Seventh, the realisation that a government that only borrows in its own currency cannot, as a result of this understanding, ever default on its own debt because it can always issue the instruction to its central bank that the payment of that debt be settled, is also of considerable advantage. Such a government should never be beholden to financial markets because they cannot hold a government that has the power to ignore them to ransom.

And that's it. That is modern monetary theory in a nutshell. In essence, government can and does create money. Government debt is just a means for saving private wealth. If you want government created money (and you do) the government has to run a deficit. There is nothing to worry about in this policy so as long as the economy is not overheated as a result. And the art is in not over-heating. Tax can stop that over-heating. And the risk of over-heating is, anyway, much smaller than the risk from putting the economy in the fridge to avoid the chance of it doing so.

Some other things do, however, need to be made clear.

The first is that modern monetary theory does not fully apply, and cannot be as a result usually be used in the way described, when a government does not have a fiat currency, or has to borrow in the currency of another country, or lets the currency of another country be used in common circulation within its economy; then the preconditions for modern monetary theory to work do not necessarily exist. There is no point pretending that they do when they do not. A failing tax system also prevents MMT functioning in practice because the means to control inflation does not exist.

Second, modern monetary theory does not eliminate exchange rate risk. It still exists. That is in large part because most exchange rate risk has nothing whatsoever to do with government economic action. It is created by political risk, as has been the case with the substantial down-rating of sterling since the Brexit referendum took place; or it is created by external price shocks, as for example are commonplace with regard to energy and other raw material prices; or it can arise because of short-term speculation, which is only sustainable if economic fundamentals of the type previously noted have changed. But if a government that thinks it believes in modern monetary theory then believes as a consequence that it can create money without limit, then it is fundamentally wrong. Likewise, if it thinks it can spend without taking into consideration the limit of available resources within the economy itself and ignores entirely the impact upon imports then this too is wrong as such a policy will have a downward impact upon the balance of payments and the long-term value of the currency. That is precisely why MMT does not prescribe spending without limit or money creation without limit: it has never done any such thing. It does instead pay a lot of attention to the control of inflation. That said, it also suggests that all exchange rates should float, because that manages the exchange risks that no government can control with monetary or fiscal policy.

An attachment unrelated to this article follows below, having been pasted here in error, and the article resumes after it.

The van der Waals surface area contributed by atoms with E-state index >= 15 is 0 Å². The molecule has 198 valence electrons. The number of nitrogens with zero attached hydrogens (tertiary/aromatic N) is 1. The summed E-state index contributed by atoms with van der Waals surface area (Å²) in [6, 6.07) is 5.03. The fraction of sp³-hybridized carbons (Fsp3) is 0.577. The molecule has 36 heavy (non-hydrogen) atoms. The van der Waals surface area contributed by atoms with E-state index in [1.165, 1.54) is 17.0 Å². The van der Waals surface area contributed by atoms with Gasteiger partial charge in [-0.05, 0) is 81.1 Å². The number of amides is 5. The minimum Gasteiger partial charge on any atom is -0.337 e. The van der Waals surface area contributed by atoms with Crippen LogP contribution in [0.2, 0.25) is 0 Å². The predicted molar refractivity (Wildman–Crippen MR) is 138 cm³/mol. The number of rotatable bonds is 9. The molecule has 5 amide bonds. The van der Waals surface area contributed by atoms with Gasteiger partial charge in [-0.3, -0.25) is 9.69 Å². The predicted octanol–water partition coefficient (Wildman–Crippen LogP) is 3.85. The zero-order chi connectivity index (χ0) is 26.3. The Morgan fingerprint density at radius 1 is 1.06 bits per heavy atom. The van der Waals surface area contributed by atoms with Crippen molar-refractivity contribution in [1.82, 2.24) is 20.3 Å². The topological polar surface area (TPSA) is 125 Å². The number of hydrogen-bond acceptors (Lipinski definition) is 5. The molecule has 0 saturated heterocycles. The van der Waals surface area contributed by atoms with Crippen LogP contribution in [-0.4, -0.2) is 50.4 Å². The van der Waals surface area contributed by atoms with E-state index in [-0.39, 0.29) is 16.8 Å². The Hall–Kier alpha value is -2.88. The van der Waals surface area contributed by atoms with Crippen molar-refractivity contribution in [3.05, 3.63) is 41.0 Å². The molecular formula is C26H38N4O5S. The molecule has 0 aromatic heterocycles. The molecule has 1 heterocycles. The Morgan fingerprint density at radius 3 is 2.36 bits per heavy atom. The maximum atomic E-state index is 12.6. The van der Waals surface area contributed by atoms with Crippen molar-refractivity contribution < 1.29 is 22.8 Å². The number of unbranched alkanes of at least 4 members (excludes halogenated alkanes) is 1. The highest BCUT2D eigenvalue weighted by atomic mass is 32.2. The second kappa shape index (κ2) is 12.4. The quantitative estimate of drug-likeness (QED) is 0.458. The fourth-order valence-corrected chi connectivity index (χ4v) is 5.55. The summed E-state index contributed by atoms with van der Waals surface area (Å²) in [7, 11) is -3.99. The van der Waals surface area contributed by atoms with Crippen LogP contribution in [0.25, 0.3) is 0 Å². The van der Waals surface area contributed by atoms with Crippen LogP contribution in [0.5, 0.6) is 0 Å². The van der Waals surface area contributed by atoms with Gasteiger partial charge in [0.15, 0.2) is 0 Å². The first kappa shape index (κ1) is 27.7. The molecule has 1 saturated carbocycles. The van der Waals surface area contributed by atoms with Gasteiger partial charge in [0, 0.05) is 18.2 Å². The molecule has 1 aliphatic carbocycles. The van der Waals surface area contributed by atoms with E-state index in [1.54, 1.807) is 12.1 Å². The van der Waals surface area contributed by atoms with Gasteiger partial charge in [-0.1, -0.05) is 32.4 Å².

Third, there is absolutely no necessary relationship between modern monetary theory and a jobs guarantee, or any other left of centre economic policy come to that. MMT describes how the economy works. But if it is assumed that the object of managing the economy is the creation of full employment then these issues are related in the sense that it is obvious that modern monetary theory does permit the government to pursue a policy of full employment at fair wages if that is its wish. In that sense the job guarantee and MMT are intimately related, and are logical partners in the process of managing the economy to fulfil the needs of society, but this does not, of course, prevent there being the provision of other aspects to a social safety net. Nor does this link prevent a government that does not want to deliver full employment using the ideas implicit in MMT; it will just simply need to be held to account for why it would wish to choose unemployment as a policy option rather than full employment.

In summary, MMT is the best currently available description of how to manage an economy to deliver full employment. That is its merit.